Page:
This year saw the addition of the "Hands-on Hydrogen Demonstration Race" by the top eight teams in the "Middle School Science Bowl." FSEC staffers gave the top teams hydrogen fuel cells and challenged them to design and build model-sized moving vehicles with on-board hydrogen storage. Teams then raced the vehicles at the EnergyWhiz Olympics. The science bowl, sponsored in part by the U.S. Department of Energy's Office of Science, features both a question-and-answer competition and the hands-on engineering component. The program held at FSEC was one of 23 regional competitions. The winning teams from the regional competitions met in competition at the National Science Bowl held in June at Golden, Colorado.

Meanwhile, back at FSEC. . .

Participants at the starting line of the Junior Solar Sprint
Ready .. Set .. Go!!
(Photo: Nick Waters)

As the morning progressed, the students proceeded through the preliminary steps of weigh-in and judging, followed by the presentation on hydrogen by the high school teams, which were well received by the audience. But the culmination of the day's events came with the start of the racing events: solar and hydrogen. As the crowd found the best vantage points and a little shade, competitors readied their vehicles. The sunny day provided all the solar power teams could want for their solar vehicles, and it provided the perfect resource for the hydrogen generators. The shouts, cheers and smiles reflected the energy that ran through the crowd.

Following the races, trophies were awarded to the teams in each of several categories. (Click here to see all of the winners. http://www.fsec.ucf.edu/en/education/k-12/events/ewhiz_olympics.htm).

As the day ended, tired students, proud parents and teachers returned to their life-sized vehicles in the parking lot. Although most of those vehicles are fueled by gasoline, those who rode in them this evening had a vision of the potential of alternative fuels, based on the potential that they had seen in the knowledge, the technical savvy and the foresight of the student participants of the EnergyWhiz Olympics.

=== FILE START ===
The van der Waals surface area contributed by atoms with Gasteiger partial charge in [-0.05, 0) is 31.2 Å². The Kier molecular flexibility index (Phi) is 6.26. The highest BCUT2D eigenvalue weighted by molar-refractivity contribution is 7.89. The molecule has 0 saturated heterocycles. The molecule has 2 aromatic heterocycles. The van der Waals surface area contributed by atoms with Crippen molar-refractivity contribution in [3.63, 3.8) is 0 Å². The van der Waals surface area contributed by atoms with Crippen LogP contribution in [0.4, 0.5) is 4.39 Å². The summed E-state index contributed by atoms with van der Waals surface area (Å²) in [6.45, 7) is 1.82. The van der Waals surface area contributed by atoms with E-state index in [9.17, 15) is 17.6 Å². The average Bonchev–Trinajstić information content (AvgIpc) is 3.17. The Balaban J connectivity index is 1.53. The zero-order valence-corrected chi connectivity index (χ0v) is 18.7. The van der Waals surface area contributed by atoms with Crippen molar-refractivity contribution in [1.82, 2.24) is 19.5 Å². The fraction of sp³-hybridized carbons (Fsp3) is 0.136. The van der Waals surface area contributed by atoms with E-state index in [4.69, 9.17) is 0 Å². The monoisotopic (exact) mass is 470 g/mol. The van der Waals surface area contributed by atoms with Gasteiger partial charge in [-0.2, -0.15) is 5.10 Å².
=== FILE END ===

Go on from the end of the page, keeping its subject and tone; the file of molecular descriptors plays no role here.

EPEC Awards

The crowd was not quite as large, but the "energy level" was just as high at the Second Annual EPEC Awards ceremony when the Awards for Exemplary Projects in Energy and Conservation (EPEC) were presented to 21 Brevard County students at a reception and exhibit at FSEC on May 10.

The projects receiving EPEC Awards were selected by judges from FSEC, the Space Coast Clean Cities Coalition and the National Energy Foundation at the regional science fairs held in February and April. Students from elementary, middle and high schools who received the awards exhibited their projects for the community at FSEC. One adult attending the exhibit commented, "This gives me hope for the future of our energy resources."

This year new awards were presented to teachers who sponsor Energy Action Patrol Programs in their schools. Six outstanding programs and the teachers who sponsor them were honored.

Followng the exhibit, guests gathered in the auditorium where FSEC Director James Fenton welcomed EPEC Award recipients and their guests, then presented each student with a medallion and a T-shirt. Energy Action Patrol teacher-sponsors received a trophy. Speakers for the occasion included Robin Reinarts on behalf of Johnson Controls, Inc. and the National Energy Foundation and Frank Leslie, Florida Institute of Technology, for Space Coast Clean Cities Coalition.